Low-key Muhibbah Engineering (M) Bhd has done business in Thailand, Australia, Yemen, Cambodia, Qatar and Singapore, just to name a few of the countries it has secured jobs in. This geographical spread could be due to its diverse businesses, which include engineering and construction, crane manufacturing, shipbuilding, repair and conversion, onshore and offshore fabrication, oil and gas and manufacturing of aviation support.
The notable jobs Muhibbah has undertaken include the building of three of Cambodia’s airports, in Phnom Penh, Siem Reap and Sihanoukville on a build-operate-transfer concession; the South Klang Valley Expressway in Selangor; petrochemical jetties and related works for a bulk liquid product terminal at Jurong Island, Singapore; the Ministry of Transport headquarters in Putrajaya; and the Wiggins Island Coal Export Terminal GC12, offshore marine works, jetty and ship berth in Queensland, Australia.
The company is one of six licensed fabricators for Petroliam Nasional Bhd.
Muhibbah also has 59.28% equity interest in crane manufacturer Favelle Favco Bhd, which was listed on the Kuala Lumpur Stock Exchange in 2006, and, in turn, owns Kroll Cranes A/S of Denmark. Muhibbah’s crane division has been involved in the construction of 8 out of 10 of the world’s tallest buildings.
Just as impressive are the company’s financials. Over the past few years Muhibbah has managed good growth — chalking up a profit of RM131.61 million in 2017, from RM105.5 million in 2016; RM87.5 million in 2015; and RM81.6 million in 2014. That translates into a three-year compound annual growth rate of 17.3% — the highest of The Edge-BRC members in the construction sector. Muhibbah’s three-year weighted return on equity was also the best among its peers over the award evaluation period.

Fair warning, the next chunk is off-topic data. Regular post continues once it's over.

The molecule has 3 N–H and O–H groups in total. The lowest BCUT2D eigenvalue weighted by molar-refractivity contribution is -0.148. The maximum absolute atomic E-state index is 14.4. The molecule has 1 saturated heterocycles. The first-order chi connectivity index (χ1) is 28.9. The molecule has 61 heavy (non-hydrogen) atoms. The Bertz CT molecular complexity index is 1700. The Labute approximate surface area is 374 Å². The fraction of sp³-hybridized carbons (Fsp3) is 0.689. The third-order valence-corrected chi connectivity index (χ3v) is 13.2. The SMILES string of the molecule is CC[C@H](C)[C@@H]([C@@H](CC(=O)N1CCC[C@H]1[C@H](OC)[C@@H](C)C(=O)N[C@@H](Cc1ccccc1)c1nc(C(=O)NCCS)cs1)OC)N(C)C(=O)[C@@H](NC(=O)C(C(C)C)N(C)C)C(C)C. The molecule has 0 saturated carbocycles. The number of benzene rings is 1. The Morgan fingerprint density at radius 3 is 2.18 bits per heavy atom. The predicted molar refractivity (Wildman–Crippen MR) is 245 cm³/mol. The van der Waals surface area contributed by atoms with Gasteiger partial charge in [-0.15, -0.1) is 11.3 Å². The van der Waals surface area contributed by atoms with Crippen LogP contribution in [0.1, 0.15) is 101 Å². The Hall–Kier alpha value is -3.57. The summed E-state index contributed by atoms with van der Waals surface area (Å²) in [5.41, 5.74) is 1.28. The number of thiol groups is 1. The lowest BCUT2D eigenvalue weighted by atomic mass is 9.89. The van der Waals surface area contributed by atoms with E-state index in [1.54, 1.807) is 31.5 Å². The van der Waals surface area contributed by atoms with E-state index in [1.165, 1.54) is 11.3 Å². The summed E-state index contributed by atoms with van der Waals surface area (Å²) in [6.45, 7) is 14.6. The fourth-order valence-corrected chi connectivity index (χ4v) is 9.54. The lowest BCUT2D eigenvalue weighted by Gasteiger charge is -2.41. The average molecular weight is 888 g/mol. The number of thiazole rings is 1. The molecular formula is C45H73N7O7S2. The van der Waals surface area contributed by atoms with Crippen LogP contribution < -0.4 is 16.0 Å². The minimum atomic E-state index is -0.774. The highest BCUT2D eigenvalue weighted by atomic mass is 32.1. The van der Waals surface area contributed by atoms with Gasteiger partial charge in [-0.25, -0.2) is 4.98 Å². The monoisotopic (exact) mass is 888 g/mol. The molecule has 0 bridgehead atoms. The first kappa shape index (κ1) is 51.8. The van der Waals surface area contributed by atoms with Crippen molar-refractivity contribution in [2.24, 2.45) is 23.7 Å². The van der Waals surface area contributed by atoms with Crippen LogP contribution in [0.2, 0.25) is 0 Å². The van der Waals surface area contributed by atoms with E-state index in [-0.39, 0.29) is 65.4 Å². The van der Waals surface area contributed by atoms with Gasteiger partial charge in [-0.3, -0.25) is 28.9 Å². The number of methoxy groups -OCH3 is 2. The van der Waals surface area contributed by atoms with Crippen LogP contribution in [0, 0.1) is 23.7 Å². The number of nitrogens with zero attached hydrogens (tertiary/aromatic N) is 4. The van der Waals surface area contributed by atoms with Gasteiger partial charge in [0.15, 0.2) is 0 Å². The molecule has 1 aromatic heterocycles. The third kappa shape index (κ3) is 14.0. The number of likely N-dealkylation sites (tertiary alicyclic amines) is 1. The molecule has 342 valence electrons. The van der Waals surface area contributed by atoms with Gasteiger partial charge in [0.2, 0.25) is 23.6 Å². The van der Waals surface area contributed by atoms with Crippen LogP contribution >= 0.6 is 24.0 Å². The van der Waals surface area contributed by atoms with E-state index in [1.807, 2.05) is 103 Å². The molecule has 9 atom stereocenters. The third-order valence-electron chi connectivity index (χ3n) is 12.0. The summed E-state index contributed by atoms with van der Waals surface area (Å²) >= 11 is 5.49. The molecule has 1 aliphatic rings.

In line with the good showing, the company’s dividend payments have gained from 5 sen or RM24 million in FY2015, to 5.5 sen or RM26.4 million in FY2016, and up 27% to 7 sen or RM33.6 million in FY2017.
The current year has started off well for Muhibbah, with the company raking in 12% more profit year on year to RM106.92 million for the nine months ended September, on the back of 3.4% y-o-y growth in revenue to RM1.12 billion.
As at end-September, Muhibbah had cash and cash equivalents of RM582.3 million while on the other side of the balance sheet, it had RM338 million in long-term borrowings and RM80 million in short-term debt commitments. Net asset attributable to owners was RM2.33 per share.
Muhibbah’s outstanding order book stood at RM1.8 billion as at Nov 28, the bulk coming from infrastructure and construction and the rest from its crane division. The composition of its order book remains predominantly domestic, but a meaningful 38% comes from overseas jobs.
The foreign jobs insulate Muhibbah from any uncertainty on the local front, with the government slashing expenditure and cutting costs. The company’s Cambodian airport concessions and overseas contracts in Qatar stand it in good stead to weather any uncertainty if there is a slowdown in domestic contracts.
While many companies have suffered from the deferment or cancellation of rail projects, such as the Kuala Lumpur-Singapore high-speed rail project and the East Coast Rail Link, Muhibbah seems to be insulated. The company’s only exposure to rail construction is via noise barrier contracts it secured for LRT3 and MRT2 totalling RM276 million, which are unlikely to be impacted as noise barrier packages are only a minor component of the total cost of urban rail contracts.
Analysts are overwhelmingly positive on Muhibbah’s prospects, with six having a “buy” recommendation and one “hold”, with target prices ranging from RM3.06 to RM4.37 apiece, according to Bloomberg data. The 12-month consensus target price is RM3.77, implying a 33.7% upside potential from Dec 7’s close of RM2.82.
Muhibbah’s largest shareholder is Mac Ngan Boon @ Mac Yin Boon, with 19.45% equity interest. The only other substantial shareholder is pilgrim fund Lembaga Tabung Haji with a 9.33% stake.